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Seattle business owner may have to close Aurora shop due to upzoning changes

Russ Saunders of Handy Andy Rent-A-Tool is one of numerous business owners along Aurora Avenue who believe the city’s upzoning policies fail to understand the character of the neighborhood, and make it difficult for a business like his to exist. He may end up closing up shop as a result.

“They want to place a large amount of pedestrians walking up and down Aurora. The storefronts would be within 20 feet of the curb,” Saunders told The Jason Rantz Show on KTTH. “This would cause a lot of people crossing back and forth between Aurora, and Aurora is a major truck street according to the freight master plan.”

Saunders believes that city is ignoring its own environmental impact statement, but beyond that, he’s concerned that the Mandatory Housing Affordability bill will end up pushing out similar businesses crucial to the area.

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“They’re planning on placing like 5,000 apartments within 156 feet of Aurora, placing a large amount of people living right on Aurora, which creates a public health and safety issue, and pushing out needed businesses like mine out of Seattle.”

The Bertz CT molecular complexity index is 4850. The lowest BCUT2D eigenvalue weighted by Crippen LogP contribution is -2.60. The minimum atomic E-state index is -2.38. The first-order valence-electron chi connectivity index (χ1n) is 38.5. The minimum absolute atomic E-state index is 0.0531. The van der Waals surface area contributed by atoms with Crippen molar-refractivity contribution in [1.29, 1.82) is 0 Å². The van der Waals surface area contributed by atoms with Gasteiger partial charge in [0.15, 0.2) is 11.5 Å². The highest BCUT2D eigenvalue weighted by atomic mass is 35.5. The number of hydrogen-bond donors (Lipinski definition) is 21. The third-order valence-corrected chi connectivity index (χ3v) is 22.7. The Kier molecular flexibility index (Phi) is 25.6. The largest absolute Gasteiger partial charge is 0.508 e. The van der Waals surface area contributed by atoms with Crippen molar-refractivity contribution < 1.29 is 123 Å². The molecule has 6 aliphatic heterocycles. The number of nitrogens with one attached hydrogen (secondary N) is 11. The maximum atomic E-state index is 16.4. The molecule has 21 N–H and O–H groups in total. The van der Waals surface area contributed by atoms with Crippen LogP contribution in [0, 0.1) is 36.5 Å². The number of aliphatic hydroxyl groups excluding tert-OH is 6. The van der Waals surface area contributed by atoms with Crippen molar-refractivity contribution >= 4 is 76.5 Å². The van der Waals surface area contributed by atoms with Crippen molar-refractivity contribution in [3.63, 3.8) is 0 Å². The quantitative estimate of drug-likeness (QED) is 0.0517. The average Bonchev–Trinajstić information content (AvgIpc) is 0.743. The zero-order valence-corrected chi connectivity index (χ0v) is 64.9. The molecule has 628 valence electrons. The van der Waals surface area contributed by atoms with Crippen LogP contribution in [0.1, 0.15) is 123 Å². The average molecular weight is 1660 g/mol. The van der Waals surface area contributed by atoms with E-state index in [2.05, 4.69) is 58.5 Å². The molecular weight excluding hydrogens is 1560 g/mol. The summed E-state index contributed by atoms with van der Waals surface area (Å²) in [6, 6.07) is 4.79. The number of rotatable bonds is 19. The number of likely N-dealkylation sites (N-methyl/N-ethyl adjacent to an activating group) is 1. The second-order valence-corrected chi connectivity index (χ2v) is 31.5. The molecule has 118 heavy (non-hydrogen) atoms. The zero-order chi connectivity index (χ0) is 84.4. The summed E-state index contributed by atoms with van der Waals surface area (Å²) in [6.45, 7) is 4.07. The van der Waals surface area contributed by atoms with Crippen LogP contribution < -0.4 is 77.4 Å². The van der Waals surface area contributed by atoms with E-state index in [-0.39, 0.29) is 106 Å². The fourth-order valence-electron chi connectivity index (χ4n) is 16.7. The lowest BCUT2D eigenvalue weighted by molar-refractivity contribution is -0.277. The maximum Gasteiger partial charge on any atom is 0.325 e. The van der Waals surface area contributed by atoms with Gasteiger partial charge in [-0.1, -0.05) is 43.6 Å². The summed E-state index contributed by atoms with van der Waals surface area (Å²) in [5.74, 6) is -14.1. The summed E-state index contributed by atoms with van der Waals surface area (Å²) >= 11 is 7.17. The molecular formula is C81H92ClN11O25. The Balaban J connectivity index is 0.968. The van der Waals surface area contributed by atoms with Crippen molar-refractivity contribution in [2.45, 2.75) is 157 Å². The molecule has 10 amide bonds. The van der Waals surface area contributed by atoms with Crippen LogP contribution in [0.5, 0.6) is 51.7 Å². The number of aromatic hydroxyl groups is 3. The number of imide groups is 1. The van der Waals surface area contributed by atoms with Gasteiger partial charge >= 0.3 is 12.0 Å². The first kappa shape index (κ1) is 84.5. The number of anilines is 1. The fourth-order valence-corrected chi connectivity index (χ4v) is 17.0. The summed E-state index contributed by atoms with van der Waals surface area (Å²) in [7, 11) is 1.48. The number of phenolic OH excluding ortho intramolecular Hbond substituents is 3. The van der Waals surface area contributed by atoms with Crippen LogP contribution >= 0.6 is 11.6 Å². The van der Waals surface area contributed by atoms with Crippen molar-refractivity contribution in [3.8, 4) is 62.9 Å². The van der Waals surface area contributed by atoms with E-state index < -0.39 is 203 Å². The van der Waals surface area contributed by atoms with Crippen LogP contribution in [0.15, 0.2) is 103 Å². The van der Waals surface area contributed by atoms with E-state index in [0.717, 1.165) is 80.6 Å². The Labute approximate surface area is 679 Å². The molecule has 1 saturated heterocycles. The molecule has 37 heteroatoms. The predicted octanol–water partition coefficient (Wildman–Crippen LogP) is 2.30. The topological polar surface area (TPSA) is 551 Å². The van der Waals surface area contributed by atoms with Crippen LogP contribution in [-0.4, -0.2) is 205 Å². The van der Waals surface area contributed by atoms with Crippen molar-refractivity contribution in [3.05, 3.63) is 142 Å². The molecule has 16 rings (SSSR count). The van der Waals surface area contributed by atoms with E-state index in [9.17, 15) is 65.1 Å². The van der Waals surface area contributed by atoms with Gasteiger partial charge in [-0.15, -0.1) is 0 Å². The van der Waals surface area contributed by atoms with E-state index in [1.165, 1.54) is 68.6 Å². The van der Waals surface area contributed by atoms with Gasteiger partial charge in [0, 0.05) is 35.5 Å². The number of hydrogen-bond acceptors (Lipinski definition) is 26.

“With MHA alone, in the last three years we will have lost 26 percent of our general commercial zoning,” Saunders continued. “If you’re an auto-related business, it makes it really hard to find space, as more development pushes in to heavily commercial areas. An example is Lincoln Towing, which has a four-acre site up at 125th and Aurora, and that’s going to be turned into condos, and that business can’t find property in Seattle to service in Seattle, so they’re looking outside Seattle.”

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Saunders says he hasn’t be able to get a hold of councilmember Debora Juarez, and that the city council doesn’t appear to be interested in the needs of the area.

“There’s a lot of neglect in understanding what Aurora is and what it provides for our whole community. It’s a major highway supporting upwards of 40,000-plus vehicles per day.”

In addition, Saunders has found it difficult to move into a piece of property on Aurora due to zoning bureaucracy, costing him plenty of holdings costs. He’s starting to believe that trying to exist on Aurora as a business is becoming more trouble than it’s worth.

“I’m debating whether to sell the property and just close the business down. It’s hard to run a business when the city council and the policies on land zoning don’t agree with a business like mine,” he said.

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